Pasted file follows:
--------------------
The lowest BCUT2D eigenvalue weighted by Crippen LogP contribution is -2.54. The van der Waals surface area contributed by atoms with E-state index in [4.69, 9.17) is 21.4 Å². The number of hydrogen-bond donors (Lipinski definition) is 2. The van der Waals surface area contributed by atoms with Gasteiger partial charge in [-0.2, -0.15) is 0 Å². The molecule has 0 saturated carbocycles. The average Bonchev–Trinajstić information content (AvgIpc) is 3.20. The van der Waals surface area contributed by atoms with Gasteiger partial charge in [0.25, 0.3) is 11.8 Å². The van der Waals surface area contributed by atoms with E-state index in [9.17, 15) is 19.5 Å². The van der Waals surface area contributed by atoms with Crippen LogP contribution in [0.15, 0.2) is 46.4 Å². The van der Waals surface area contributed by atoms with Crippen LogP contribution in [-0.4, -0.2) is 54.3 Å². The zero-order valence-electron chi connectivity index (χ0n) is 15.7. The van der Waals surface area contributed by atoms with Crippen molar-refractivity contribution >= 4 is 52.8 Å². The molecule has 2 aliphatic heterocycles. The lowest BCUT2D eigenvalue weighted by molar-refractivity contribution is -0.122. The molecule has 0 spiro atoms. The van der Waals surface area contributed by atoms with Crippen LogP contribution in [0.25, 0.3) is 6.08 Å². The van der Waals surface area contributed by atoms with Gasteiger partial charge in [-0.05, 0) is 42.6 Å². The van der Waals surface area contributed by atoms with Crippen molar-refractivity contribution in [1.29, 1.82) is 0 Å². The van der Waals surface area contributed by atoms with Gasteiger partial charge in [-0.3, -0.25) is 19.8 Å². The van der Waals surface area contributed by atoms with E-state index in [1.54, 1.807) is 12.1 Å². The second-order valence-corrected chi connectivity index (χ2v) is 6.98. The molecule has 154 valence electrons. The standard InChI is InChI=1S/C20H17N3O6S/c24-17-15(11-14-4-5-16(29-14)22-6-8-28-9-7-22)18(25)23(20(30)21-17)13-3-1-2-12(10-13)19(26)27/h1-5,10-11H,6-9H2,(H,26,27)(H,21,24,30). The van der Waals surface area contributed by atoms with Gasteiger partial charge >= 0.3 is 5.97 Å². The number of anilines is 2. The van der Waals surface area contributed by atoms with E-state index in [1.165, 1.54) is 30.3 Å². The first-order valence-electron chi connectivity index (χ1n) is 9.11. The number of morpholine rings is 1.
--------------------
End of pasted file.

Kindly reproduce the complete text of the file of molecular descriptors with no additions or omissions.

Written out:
The lowest BCUT2D eigenvalue weighted by Crippen LogP contribution is -2.54. The van der Waals surface area contributed by atoms with E-state index in [4.69, 9.17) is 21.4 Å². The number of hydrogen-bond donors (Lipinski definition) is 2. The van der Waals surface area contributed by atoms with Gasteiger partial charge in [-0.2, -0.15) is 0 Å². The molecule has 0 saturated carbocycles. The average Bonchev–Trinajstić information content (AvgIpc) is 3.20. The van der Waals surface area contributed by atoms with Gasteiger partial charge in [0.25, 0.3) is 11.8 Å². The van der Waals surface area contributed by atoms with E-state index in [9.17, 15) is 19.5 Å². The van der Waals surface area contributed by atoms with Crippen LogP contribution in [0.15, 0.2) is 46.4 Å². The van der Waals surface area contributed by atoms with Crippen LogP contribution in [-0.4, -0.2) is 54.3 Å². The zero-order valence-electron chi connectivity index (χ0n) is 15.7. The van der Waals surface area contributed by atoms with Crippen molar-refractivity contribution >= 4 is 52.8 Å². The molecule has 2 aliphatic heterocycles. The lowest BCUT2D eigenvalue weighted by molar-refractivity contribution is -0.122. The molecule has 0 spiro atoms. The van der Waals surface area contributed by atoms with Crippen LogP contribution in [0.25, 0.3) is 6.08 Å². The van der Waals surface area contributed by atoms with Gasteiger partial charge in [-0.05, 0) is 42.6 Å². The van der Waals surface area contributed by atoms with Crippen molar-refractivity contribution in [1.29, 1.82) is 0 Å². The van der Waals surface area contributed by atoms with Gasteiger partial charge in [-0.3, -0.25) is 19.8 Å². The van der Waals surface area contributed by atoms with E-state index in [1.54, 1.807) is 12.1 Å². The second-order valence-corrected chi connectivity index (χ2v) is 6.98. The molecule has 154 valence electrons. The standard InChI is InChI=1S/C20H17N3O6S/c24-17-15(11-14-4-5-16(29-14)22-6-8-28-9-7-22)18(25)23(20(30)21-17)13-3-1-2-12(10-13)19(26)27/h1-5,10-11H,6-9H2,(H,26,27)(H,21,24,30). The van der Waals surface area contributed by atoms with Gasteiger partial charge >= 0.3 is 5.97 Å². The number of anilines is 2. The van der Waals surface area contributed by atoms with E-state index in [1.165, 1.54) is 30.3 Å². The first-order valence-electron chi connectivity index (χ1n) is 9.11. The number of morpholine rings is 1.